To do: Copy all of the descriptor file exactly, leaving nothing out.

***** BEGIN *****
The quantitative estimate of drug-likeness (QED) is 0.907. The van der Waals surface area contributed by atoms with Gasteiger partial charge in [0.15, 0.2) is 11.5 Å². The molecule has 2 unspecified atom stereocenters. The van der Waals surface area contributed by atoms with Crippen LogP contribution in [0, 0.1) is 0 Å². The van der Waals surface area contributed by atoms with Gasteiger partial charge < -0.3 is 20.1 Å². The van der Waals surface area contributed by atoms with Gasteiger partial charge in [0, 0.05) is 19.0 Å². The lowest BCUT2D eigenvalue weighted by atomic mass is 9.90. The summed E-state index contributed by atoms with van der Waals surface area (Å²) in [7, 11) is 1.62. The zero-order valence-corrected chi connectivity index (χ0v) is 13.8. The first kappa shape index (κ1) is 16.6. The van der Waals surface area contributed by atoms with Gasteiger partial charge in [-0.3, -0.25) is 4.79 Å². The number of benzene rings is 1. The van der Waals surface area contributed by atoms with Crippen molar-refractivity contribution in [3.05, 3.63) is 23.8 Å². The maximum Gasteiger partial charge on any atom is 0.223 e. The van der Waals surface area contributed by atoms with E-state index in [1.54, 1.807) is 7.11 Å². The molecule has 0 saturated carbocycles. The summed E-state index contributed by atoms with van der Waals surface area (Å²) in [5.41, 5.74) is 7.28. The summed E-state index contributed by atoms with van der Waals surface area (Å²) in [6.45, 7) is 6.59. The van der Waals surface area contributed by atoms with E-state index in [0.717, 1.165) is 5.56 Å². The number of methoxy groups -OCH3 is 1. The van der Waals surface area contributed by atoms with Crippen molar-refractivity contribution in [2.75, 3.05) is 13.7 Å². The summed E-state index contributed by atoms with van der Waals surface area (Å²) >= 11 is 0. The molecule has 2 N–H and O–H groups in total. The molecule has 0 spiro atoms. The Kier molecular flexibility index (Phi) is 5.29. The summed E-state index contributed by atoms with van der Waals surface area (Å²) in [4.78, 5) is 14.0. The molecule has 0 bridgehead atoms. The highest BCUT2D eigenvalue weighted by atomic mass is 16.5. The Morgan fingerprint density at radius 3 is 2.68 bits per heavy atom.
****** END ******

The quantitative estimate of drug-likeness (QED) is 0.907. The van der Waals surface area contributed by atoms with Gasteiger partial charge in [0.15, 0.2) is 11.5 Å². The molecule has 2 unspecified atom stereocenters. The van der Waals surface area contributed by atoms with Crippen LogP contribution in [0, 0.1) is 0 Å². The van der Waals surface area contributed by atoms with Gasteiger partial charge < -0.3 is 20.1 Å². The van der Waals surface area contributed by atoms with Gasteiger partial charge in [0, 0.05) is 19.0 Å². The lowest BCUT2D eigenvalue weighted by atomic mass is 9.90. The summed E-state index contributed by atoms with van der Waals surface area (Å²) in [7, 11) is 1.62. The zero-order valence-corrected chi connectivity index (χ0v) is 13.8. The first kappa shape index (κ1) is 16.6. The van der Waals surface area contributed by atoms with Gasteiger partial charge in [-0.3, -0.25) is 4.79 Å². The number of benzene rings is 1. The van der Waals surface area contributed by atoms with Crippen molar-refractivity contribution in [3.05, 3.63) is 23.8 Å². The maximum Gasteiger partial charge on any atom is 0.223 e. The van der Waals surface area contributed by atoms with E-state index in [1.54, 1.807) is 7.11 Å². The molecule has 0 saturated carbocycles. The summed E-state index contributed by atoms with van der Waals surface area (Å²) in [5.41, 5.74) is 7.28. The summed E-state index contributed by atoms with van der Waals surface area (Å²) in [6.45, 7) is 6.59. The van der Waals surface area contributed by atoms with E-state index in [0.717, 1.165) is 5.56 Å². The number of methoxy groups -OCH3 is 1. The van der Waals surface area contributed by atoms with Crippen molar-refractivity contribution in [2.75, 3.05) is 13.7 Å². The summed E-state index contributed by atoms with van der Waals surface area (Å²) >= 11 is 0. The molecule has 2 N–H and O–H groups in total. The molecule has 0 spiro atoms. The Kier molecular flexibility index (Phi) is 5.29. The summed E-state index contributed by atoms with van der Waals surface area (Å²) in [4.78, 5) is 14.0. The molecule has 0 bridgehead atoms. The highest BCUT2D eigenvalue weighted by atomic mass is 16.5. The Morgan fingerprint density at radius 3 is 2.68 bits per heavy atom.